Chi Lin Nunnery 志蓮淨苑
One of the largest Buddhist temples, the Chi Lin Nunnery was founded in 1934. It is located in Diamond Hills, Kowloon, Hong Kong. The temple was renovated in the 1990s, when it was redesigned in the style of the Tang Dynasty. The temple halls have three types of statues: the Sakyamuni Buddha, the goddess of mercy Guanyin and bodisattvas, which are made up of gold, clay and wood. It is the world’s largest handmade wooden building, made of cypress wood. To build this temple, a special interlocking system was used without nails. There are 16 halls in total inside the temple and there is a huge garden in front of the temple as well.
Miu Fat Buddhist Monastery 妙法寺
The first construction of the Miu Fat Buddhist Temple was in the 1950s, when it was a three story building. It was rebuilt in 2010 as a 10 story building, which is located in Lam Tei, Tuen Mun District. The building has a Buddhist Shrine, a community hall, a library, cultural welfare facilities and a kitchen serving vegetarian food. Two halls are located in the building; one is the Ten Thousand Buddha’s hall, which is 45 meters tall and designed with a lotus shrine, and the other is the Mahavira hall which holds three gold plated statues of buddhas Sayamuni. Each side of the entrance has columns carved with gold scaled dragons.
Tsing Shan Monastery 青山禪院
This is one of the oldest temples in Hong Kong. It is located at the foot of Castle Peak, and inside the characters ‘香海名山’ – meaning ‘fragrant sea and prestigious mountain’ – are engraved on the portico. The main hall is Ching Wan Koon and is dedicated to Dou Lao, a god who is believed to be able to relieve people of their worries.
Ten Thousand Buddhas Monastery
This temple was founded in 1955 by Buddhist laymen Yuet Kai. He himself carried the material during construction, which took eight years. By 1957, around 12,800 Buddha statues were made for this monastery. Due to his many efforts, Yuet Kai’s dead body is preserved in a glass case inside the temple. There are five halls in total which hold statues, most of which are placed outside in different poses.
Po Lin Monastery 宝莲禅寺
The Po Lin Monastery is located on Lotus Island, Hong Kong, and was founded in 1906. There are three main Buddha statues, made of bronze, which represent present, past and future. Near to this temple, famous handmade wooden bracelets are sold. The temple is dedicated to Guanyin, The Goddess of Mercy.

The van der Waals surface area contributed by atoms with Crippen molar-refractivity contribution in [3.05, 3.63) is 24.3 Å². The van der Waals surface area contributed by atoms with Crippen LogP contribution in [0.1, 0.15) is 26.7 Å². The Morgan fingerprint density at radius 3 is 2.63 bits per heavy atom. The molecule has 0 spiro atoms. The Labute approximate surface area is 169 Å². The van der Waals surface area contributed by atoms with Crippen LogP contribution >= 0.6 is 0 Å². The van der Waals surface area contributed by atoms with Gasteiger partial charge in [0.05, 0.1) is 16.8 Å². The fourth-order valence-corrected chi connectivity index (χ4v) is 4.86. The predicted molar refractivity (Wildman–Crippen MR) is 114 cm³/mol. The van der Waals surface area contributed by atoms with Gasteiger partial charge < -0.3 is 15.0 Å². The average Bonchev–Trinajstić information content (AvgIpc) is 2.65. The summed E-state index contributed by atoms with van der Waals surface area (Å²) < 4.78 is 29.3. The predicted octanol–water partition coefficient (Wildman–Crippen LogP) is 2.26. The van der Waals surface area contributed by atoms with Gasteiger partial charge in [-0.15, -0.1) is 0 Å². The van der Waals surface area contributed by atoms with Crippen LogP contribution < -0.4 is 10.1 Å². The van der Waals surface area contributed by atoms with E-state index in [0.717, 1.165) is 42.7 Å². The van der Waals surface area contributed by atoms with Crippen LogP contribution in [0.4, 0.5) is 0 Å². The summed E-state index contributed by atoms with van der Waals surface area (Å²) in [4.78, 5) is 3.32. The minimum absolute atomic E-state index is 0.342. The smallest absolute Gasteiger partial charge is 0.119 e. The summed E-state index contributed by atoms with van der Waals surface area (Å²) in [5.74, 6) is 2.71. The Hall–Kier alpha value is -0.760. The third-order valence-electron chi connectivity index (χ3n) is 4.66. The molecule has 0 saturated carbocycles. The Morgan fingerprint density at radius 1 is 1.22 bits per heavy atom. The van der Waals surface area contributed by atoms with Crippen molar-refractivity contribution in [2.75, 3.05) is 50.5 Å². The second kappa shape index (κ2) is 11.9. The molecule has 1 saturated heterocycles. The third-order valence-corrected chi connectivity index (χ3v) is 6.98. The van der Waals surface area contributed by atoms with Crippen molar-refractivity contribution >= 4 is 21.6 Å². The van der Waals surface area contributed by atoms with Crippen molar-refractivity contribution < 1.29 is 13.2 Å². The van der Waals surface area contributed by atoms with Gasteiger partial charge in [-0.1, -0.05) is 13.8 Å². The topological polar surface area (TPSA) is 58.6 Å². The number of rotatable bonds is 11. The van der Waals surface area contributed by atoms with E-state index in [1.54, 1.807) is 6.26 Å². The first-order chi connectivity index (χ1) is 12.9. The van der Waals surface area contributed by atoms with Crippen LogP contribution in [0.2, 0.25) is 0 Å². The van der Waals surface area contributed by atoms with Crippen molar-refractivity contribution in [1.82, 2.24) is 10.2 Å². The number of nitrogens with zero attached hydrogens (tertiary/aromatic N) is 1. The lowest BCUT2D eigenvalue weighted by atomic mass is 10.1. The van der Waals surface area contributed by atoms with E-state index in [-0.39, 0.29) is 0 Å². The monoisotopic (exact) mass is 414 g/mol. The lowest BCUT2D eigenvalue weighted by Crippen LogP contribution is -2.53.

Fung Ying Seen Koon
Fung Yin Seen Koon was founded in 1929 and its name is based on two fairy islands: Fang Lai and Ying Chau. The temple features a gorgeous architectural design, including an eye-catching bright orange roof.
Yuk Hui Temple
This temple was named after Mr. Lam Yuk Mo and first founded in 1783. Later on, several renovations were made and many people donated jewels and antiques to the temple. Pak Tai is the main goddess, who is worshipped because of her courage, power and devotion. There are other deities including Guanyin, Tai Sui, Tin Hua and Tu Di Gong: the goddess of mercy, god of time, god of matchmaking and local earth god respectively. The temple houses an iron sword, a golden crown made of 20 ounces of gold and a Pak Tai statue. There is also a sedan chair, incense burners, two stone pillars and a bronze bell. There are a total of three halls, with the Pak Tai statues placed in the main hall. Worshippers usually visit during two main festivals: Pak Tai festival and Ban festival.
Man Mo Temple
Built in 1847, Man Mo Temple is located on Hollywood Road in Sheung Wan. The main hall of this temple is dedicated to the civil god Man Cheong and the martial god Kwan Tai. In 1908, its administration was given to the Tung Wa board of directors. In 1958, it was rebuilt by the Chinese Temple Committee. In this temple, the gods Man Tai (civil or literature god), Man Cheong, and Mo Tai are prayed to by those who want to progress in their studies and do well in civil examinations.
Wong Tai Sin Temple 黃大仙祠
One of the most famous tourist attractions in Hong Kong, this temple is dedicated to Wang Tai Sin and it is believed that whatever you request in this temple will come true, via a practice called Kau Sim. It is designed in the traditional Chinese style with grand red pillars, a golden roof adorned with blue friezes, yellow latticework and multi-colored carvings. The temple grounds feature three memorial archways and are usually at their busiest during Wong Tai Sin’s birthday (the 23rd day of the 8th lunar month) and Chinese New Year. Usually people come to revisit after their wishes come true.